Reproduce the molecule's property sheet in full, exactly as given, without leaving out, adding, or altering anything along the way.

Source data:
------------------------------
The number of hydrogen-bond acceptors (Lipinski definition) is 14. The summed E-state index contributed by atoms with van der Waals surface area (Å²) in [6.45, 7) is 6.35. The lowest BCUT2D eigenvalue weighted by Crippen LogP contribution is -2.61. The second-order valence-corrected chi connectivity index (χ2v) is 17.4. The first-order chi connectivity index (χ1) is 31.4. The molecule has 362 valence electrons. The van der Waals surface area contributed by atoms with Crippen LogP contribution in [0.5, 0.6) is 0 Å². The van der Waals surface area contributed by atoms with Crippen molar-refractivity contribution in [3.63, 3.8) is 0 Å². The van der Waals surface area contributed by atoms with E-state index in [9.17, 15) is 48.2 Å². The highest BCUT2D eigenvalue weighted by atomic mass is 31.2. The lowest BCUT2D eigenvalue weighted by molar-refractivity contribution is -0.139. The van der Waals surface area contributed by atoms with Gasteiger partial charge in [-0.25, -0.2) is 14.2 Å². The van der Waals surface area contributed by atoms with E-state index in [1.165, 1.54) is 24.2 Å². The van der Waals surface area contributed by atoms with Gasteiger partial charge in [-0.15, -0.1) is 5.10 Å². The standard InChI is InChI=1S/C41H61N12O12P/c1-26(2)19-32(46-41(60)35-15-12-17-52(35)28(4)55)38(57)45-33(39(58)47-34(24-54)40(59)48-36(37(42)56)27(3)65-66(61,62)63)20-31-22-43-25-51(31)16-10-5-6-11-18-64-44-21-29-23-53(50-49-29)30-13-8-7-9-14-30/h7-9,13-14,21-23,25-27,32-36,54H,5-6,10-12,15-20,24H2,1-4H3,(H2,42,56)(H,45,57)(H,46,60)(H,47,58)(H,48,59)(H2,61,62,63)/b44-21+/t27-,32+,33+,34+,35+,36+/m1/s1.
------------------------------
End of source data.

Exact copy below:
The number of hydrogen-bond acceptors (Lipinski definition) is 14. The summed E-state index contributed by atoms with van der Waals surface area (Å²) in [6.45, 7) is 6.35. The lowest BCUT2D eigenvalue weighted by Crippen LogP contribution is -2.61. The second-order valence-corrected chi connectivity index (χ2v) is 17.4. The first-order chi connectivity index (χ1) is 31.4. The molecule has 362 valence electrons. The van der Waals surface area contributed by atoms with Crippen LogP contribution in [0.5, 0.6) is 0 Å². The van der Waals surface area contributed by atoms with Crippen molar-refractivity contribution in [3.63, 3.8) is 0 Å². The van der Waals surface area contributed by atoms with E-state index in [9.17, 15) is 48.2 Å². The highest BCUT2D eigenvalue weighted by atomic mass is 31.2. The lowest BCUT2D eigenvalue weighted by molar-refractivity contribution is -0.139. The van der Waals surface area contributed by atoms with Gasteiger partial charge in [-0.25, -0.2) is 14.2 Å². The van der Waals surface area contributed by atoms with E-state index in [1.165, 1.54) is 24.2 Å². The van der Waals surface area contributed by atoms with Gasteiger partial charge in [-0.15, -0.1) is 5.10 Å². The standard InChI is InChI=1S/C41H61N12O12P/c1-26(2)19-32(46-41(60)35-15-12-17-52(35)28(4)55)38(57)45-33(39(58)47-34(24-54)40(59)48-36(37(42)56)27(3)65-66(61,62)63)20-31-22-43-25-51(31)16-10-5-6-11-18-64-44-21-29-23-53(50-49-29)30-13-8-7-9-14-30/h7-9,13-14,21-23,25-27,32-36,54H,5-6,10-12,15-20,24H2,1-4H3,(H2,42,56)(H,45,57)(H,46,60)(H,47,58)(H,48,59)(H2,61,62,63)/b44-21+/t27-,32+,33+,34+,35+,36+/m1/s1.